What is the backstory to the creation of Button Masher T.O. and what led you to write for it?

 

So Nic and myself, along with Damion, were the three original founders of the site, and the whole thing with Nic is that our entire ten-year friendship has essentially been one long conversation about video games. We met in the schoolyard talking about fake cheat codes we imagined for Soul Calibur II, and solidified our friendship through countless rounds of Smash Bros Melee. Seriously – COUNTLESS.Nic and I had been wanting to do something like Button Masher for years, and around December I felt really compelled to share a lot of gaming opinions. I write for another Toronto based arts blog that respects video games as an art form, but I knew that they weren’t really the place for games discussion – that’s just not what they cover. So rather than sulk at the fact my current site won’t publish my gaming stories, I opted to unite with Nic, along with Damion, to create a new site that would host all our gaming outbursts. Enter Button Masher T.O.

 

What is your personal process by which you get an idea for a post, and how do you go about writing it?

More likely than not, the process begins with me jumping out of bed late at night to grab my phone and make a memo about what it is I want to write about. I can say with confidence though that in my experience the key to writing a successful article is writing about what you care about and why you care about it. There’s going to be a million other sites covering the exact same news stories whether that’s gaming, politics, what have you – and readers can get that same news anywhere. What’s going to bring people towards your article is how you perceive that news. Your opinion is your greatest ally – and if it differs from everyone else, even better!

If you wanted an example, early in July a trailer dropped for the “A Matter of Family” Batgirl DLC for Batman: Arkham Knight. I noticed that in the trailer Harley Quinn, a character I think is great, is sporting her original outfit from the ’90s Batman cartoon. Instead of writing an article saying “Check out this new trailer!” like everyone else did, I wrote something along the lines of “Harley Quinn Goes Old School in New Batgirl DLC.” Even a month later, that article brings in at least 30 visitors a day.

 

Are there any writers who particularly inspire you?

I think I’m influenced most greatly by Greg Miller and the rest of the guys at Kinda Funny. I’ve been reading Miller’s stuff since he first showed up at IGN in the late 2000s, and his style of writing worked in such a way that it didn’t feel like text on screen, it felt like your nerdy friend telling you why you would or wouldn’t like game x. I hope my writing comes across the same way to readers – that there’s a guy on the other end who’s excited to tell them about whatever the article is about.

 

Now that the Button Masher podcast is up on iTunes, can you share some interesting things about making a podcast?

Without a doubt the hardest part of a podcast is starting each episode. Once the ball is rolling you feel fine going for 30, 40, 50 minutes, but I know whether it’s me on Podcast Engage or Nic hosting CineMasher, we always do four or five intro attempts before we get it right. “Heeeeello internet and welcome to the… no no no that was way too lame.” Picture that but in ten plus variations each episode.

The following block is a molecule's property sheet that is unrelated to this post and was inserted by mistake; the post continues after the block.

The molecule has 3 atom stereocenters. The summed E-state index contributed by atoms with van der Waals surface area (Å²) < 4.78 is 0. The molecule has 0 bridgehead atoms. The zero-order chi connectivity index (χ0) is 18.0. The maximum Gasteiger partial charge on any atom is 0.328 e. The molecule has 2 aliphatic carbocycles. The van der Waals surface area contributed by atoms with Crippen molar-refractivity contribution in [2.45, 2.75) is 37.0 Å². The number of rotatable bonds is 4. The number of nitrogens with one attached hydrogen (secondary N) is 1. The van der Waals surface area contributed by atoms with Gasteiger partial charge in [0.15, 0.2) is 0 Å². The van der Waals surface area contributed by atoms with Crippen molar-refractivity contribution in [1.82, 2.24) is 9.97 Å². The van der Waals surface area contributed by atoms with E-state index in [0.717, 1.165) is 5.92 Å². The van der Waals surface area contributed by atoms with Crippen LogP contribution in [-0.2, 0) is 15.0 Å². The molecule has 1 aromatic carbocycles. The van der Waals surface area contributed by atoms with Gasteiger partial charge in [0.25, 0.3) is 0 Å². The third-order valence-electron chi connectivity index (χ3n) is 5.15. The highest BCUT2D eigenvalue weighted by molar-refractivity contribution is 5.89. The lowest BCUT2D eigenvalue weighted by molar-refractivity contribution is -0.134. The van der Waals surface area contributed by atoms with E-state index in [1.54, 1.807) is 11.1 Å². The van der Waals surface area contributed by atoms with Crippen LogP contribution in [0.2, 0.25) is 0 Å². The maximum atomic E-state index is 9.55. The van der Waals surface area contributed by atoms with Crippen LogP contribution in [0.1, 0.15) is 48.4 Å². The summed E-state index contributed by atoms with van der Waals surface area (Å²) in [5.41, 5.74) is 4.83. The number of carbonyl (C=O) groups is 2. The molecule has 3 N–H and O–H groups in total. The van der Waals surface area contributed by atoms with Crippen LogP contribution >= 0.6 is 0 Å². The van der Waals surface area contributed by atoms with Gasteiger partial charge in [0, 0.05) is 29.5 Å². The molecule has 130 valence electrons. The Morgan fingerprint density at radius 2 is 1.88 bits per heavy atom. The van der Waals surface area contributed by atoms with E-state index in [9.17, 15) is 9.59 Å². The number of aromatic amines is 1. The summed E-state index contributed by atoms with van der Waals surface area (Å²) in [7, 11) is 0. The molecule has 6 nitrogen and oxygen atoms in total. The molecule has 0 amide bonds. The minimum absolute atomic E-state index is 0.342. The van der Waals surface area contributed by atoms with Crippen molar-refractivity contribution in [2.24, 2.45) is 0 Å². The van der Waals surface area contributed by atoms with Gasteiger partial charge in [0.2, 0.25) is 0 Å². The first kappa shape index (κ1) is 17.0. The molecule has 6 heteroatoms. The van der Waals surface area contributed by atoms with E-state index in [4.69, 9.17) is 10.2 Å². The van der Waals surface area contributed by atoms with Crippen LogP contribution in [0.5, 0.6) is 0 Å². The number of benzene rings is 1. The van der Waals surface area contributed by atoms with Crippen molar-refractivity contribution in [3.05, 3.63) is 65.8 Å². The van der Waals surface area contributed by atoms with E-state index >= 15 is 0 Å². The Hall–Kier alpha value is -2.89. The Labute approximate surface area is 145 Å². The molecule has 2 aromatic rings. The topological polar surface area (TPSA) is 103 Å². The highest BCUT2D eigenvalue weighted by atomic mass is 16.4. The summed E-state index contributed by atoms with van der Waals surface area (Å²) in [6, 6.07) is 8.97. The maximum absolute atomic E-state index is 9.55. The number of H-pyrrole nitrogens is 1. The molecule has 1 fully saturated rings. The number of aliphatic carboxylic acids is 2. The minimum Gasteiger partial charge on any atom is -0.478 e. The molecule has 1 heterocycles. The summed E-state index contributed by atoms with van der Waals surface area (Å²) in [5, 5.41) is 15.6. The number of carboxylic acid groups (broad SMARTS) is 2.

I see you cover a lot of cool nerdy pop culture, focusing on video games but not exclusively so. From Muppets to Bojack Horseman, what are some of your favorite non-gaming franchises and stories?

Well the whole idea of not exclusively covering games is an extension of our longing to just share and celebrate the stuff that we would talk about anyways if Nic, Damion, the others, and myself were sitting around at a bar. When it comes to non-gaming I’d say some of my personal favourite franchises would have to be Batman: The Animated Series, Breaking Bad, the A Song of Ice and Fire books, and most recently this exceptional comic book series, Saga.

 

What were your favorite games growing up?

The Legend of Zelda: Majora’s Mask was the first game I got addicted to. I was too young to beat the game’s first temple so I’d just run around exploring Termina as Link until my three day cycle ran out, then I’d start again and repeat. You wouldn’t believe how excited I was when I found an old Nintendo Power Magazine with a walkthrough of Majora’s Mask’s dungeons and realized there was more to Zelda than just cutting down bushes. My life was changed…I’ve yet to figure out if that was for better or worse.

 

What are your favorite games currently?

Right now I’m obsessed with Batman: Arkham Knight. I caved and bought the 40 dollar season pass, so hopefully it’ll supply me with the Batman fix I desperately crave all the way up until the new year. I’m a weak, weak man.

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Casual Gamer

Like many kids of my generation, I grew up with Nintendo. Sega was a competitor for a while there, but I was always a loyal fan of Mario. Then real life happened and I didn’t have much time for video games anymore. Meanwhile, hardcore gamers became more and more intense over the last decade(s), with mega time-consuming complex gaming reaching a levels every year. And I have since become a cranky old man lamenting that games aren’t what they used to be.

More power to the modern gamers; I am very much a geek in my own ways and they can do what they want. There are various criticisms which can be lobbed at the gaming subculture, but I don’t intend to get into that here. I just want to share what games I like.

Few years ago I got my NDS, and quite enjoyed it. I require a lot of entertainment and stimulation, so when I’m bored on the bus or waiting in line at the airport I will take my paperbacks and audiobooks and text everybody as well as play video games. I likened the NDS to having a Super Nintendo in my pocket, but even better because I can start and stop anytime I want to. Play for ten minutes, save, go do something else, then play again for five minutes to several hours. Worked very well for a casual gamer like me.

Dare I admit that the NDS was very hackable and I live in a land where people pirate everything? I downloaded the whole catalog, sorry, but then when I was over it I simply had to get the 3DS and get the new games. Which meant I had to buy the real ones, American editions, during my frequent trips to Hong Kong.

My current collection: